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Audio Poems

All poems Copyright (c) 2007 by Katie Daley

This version of Brigid Mulrooney at 15 appears on the CD
"Live from the Beachland Ballroom". You can also hear this monologue on the CD "Full Blast Alive: Voices from the Ruby Side".

Caravan was recorded live by George Bilgere at the Shaker Heights Public Library and features Aaron Hoke on guitar and voice. The song that appears in the poem, "Caravan," is by Van Morrison.

Chester Avenue appears on the CD
"Full Blast Alive: Voices from the Ruby Side". Music on Chester Avenue by Walter Strauss and Rich DePaulo.

Memphis recorded live by Tracey Smith at the
Kalamazoo Slam, Kraftbrau Brewery, Kalamazoo, Michigan.



Moving In, Provence
A Break in the Weather
Life, Death and a Piano Tuner
Shoplifting in Provincetown, 1974
Katerina's Cure for Jealousy
The Forty-fifth Accordion

Moving In, Provence

We found six scorpions asleep on the wall upstairs,
straggled like lobsters along the cracks in the plaster.
It would have been easy enough to kill them,
so I took off my sandal and we stood there, poised.

But cicadas clicked and whirred
in the gone heat beyond the sill,
the sun leaned back and tenderly forgot us
out there in the melon droop of sky and grapevines
humped across land
that came right up to the cool rim of stone
we hoped to live in.

The scorpions waited, as still and speechless as anyone
we knew or could remember, and in that light
killing was impossible. When night moved in
we pulled the bed away from the wall and lay down,
listened to the fig tree in the yard drop its figs
like someone circling the house, someone
contemplating us, sheet balled in our fists,
our Swiss army knives
drying on a towel by the sink downstairs.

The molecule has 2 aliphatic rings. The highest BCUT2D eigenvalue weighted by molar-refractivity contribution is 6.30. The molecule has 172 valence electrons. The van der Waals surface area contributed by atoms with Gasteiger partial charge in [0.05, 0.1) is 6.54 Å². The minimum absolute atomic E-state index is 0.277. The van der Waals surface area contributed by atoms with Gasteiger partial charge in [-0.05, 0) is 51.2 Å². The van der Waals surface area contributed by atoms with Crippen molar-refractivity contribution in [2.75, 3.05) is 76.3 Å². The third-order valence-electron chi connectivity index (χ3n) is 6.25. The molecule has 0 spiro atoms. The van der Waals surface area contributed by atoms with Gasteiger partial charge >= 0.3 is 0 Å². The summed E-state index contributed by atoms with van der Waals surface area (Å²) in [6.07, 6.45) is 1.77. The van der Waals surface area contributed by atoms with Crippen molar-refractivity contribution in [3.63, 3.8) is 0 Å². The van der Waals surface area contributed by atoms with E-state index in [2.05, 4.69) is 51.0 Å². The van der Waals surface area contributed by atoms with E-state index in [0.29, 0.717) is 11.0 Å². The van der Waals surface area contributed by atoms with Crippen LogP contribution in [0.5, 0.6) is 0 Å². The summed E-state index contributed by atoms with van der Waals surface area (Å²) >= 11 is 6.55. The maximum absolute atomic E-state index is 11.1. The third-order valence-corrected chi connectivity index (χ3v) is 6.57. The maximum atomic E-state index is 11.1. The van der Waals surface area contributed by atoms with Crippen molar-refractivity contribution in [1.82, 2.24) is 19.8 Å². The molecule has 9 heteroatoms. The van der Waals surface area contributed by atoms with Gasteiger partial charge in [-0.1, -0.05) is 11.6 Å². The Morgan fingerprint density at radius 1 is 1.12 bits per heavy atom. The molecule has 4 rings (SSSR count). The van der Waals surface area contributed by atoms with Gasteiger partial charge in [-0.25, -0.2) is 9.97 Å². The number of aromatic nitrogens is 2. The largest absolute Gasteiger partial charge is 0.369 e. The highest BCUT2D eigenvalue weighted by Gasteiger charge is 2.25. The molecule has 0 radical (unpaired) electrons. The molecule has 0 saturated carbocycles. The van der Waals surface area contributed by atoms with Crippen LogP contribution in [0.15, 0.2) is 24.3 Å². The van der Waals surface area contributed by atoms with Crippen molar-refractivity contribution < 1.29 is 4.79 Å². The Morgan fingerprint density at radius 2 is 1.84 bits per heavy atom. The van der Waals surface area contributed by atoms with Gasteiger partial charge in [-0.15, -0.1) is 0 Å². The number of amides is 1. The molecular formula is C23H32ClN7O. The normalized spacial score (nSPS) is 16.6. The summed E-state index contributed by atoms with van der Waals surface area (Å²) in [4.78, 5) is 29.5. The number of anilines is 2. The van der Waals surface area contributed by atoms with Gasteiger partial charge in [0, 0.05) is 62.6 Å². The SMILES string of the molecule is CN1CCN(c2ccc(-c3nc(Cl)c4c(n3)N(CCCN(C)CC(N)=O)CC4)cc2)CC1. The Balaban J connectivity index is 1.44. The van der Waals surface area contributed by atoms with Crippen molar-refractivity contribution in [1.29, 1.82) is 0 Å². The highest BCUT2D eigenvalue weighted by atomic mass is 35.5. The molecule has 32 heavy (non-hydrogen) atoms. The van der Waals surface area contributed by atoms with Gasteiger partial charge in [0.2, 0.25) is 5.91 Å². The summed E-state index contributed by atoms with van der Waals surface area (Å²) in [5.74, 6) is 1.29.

No one there. We kicked the blankets and talked
about the apricots we'd pick tomorrow
for 35 francs an hour, up in the orchard behind the house,
their roundness already cooling our palms.

The moon was down and so the world grew toward us,
trilled the stone, while its grapes, still hard as knots,
rang against leaf veins and wire
whenever a breeze heaved up the valley
or stooped through the open window,
bringing to us no dark purple breath, no bruise of wine,
only the broken aroma of plowed earth and the coo
of a French farm dog down the road
who had dreamed of strangers
all the way from there.

Copyright (c) 2005 Katie Daley

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The cherry trees in Monsieur Coupon's orchards
are heavy with child
and we are delivering them to his buckets
heavy with us--fruit pickers from Morocco, America, France and Spain
breaking water and climbing pillars of our own salt
up from South of France soil
into cherry leaves
Van Gogh sunswirls
sour pangs of labor and earth twirls of toil

On the first day out
the granddaddy from Spain calls me down
his voice heat-cracked and stained red-brown
from hauling his days across the long lonesome plain
of working for the man

He shows me I've bruised chickadee cherries
by dropping them like gravel into bucket
Ne sont pas pierres, he says
These are not stones, he says
then parts cherry leaves like lover hair
caresses before plucking
puckers his lips and lays them longingly down
Otherwise, he smiles,
Le patron ne sera pas content
The boss man will not be happy

Meanwhile his sons and daughters
have set free an entire tree from its responsibilities
made it a child again
The Moroccans too--generations of francs and daydreams
and buckets ahead of Suzy and me
Le patron ne sera pas content
It's as annoying as the walls of paradise
and the story of my life

But when we stop to roll tobacco smoke
and broken French across our tongues
Rachid tells us this is bad but better than
picking grapes in Bavaria
and Luc and Didier the French boys
ask if we know Stevie Wonder and if we love him
and when Mohammed
begs off our cherry sandwiches
he flashes a smile directly
into my dark red emptiness

So in the mid-afternoon swing of it
the plink-plunk groove of it
when desire goes thumping with fruit into bucket
and nobody wording but a bird or two
a Moroccan voice bellows out
sing-song German from top of tree:
Arbeit ist Scheise! Work is shit!
everybody knows it's Rachid gonging from the belfry
rooster-cocking the proclamation

That this grind is just manure
out of which rises tent walls
supper after the sun goes down
the bite of global swear words cleansing our palates
beer and cigarettes and the promise
of all this being over someday

Our fingers in somebody's hair
no longer looking for the fruit

But all day long sun hangs in galaxy
world barely ticks
the round weight of something better than this
unravels in our hands
then grows heavy, then unravels
then ripens and bruises and drops away
and Arbeit ist Sheise!
and laughter is our bread and butter
and Le patron ne sera pas content
but he will never be content

So whatever contentedness is left in the world will be ours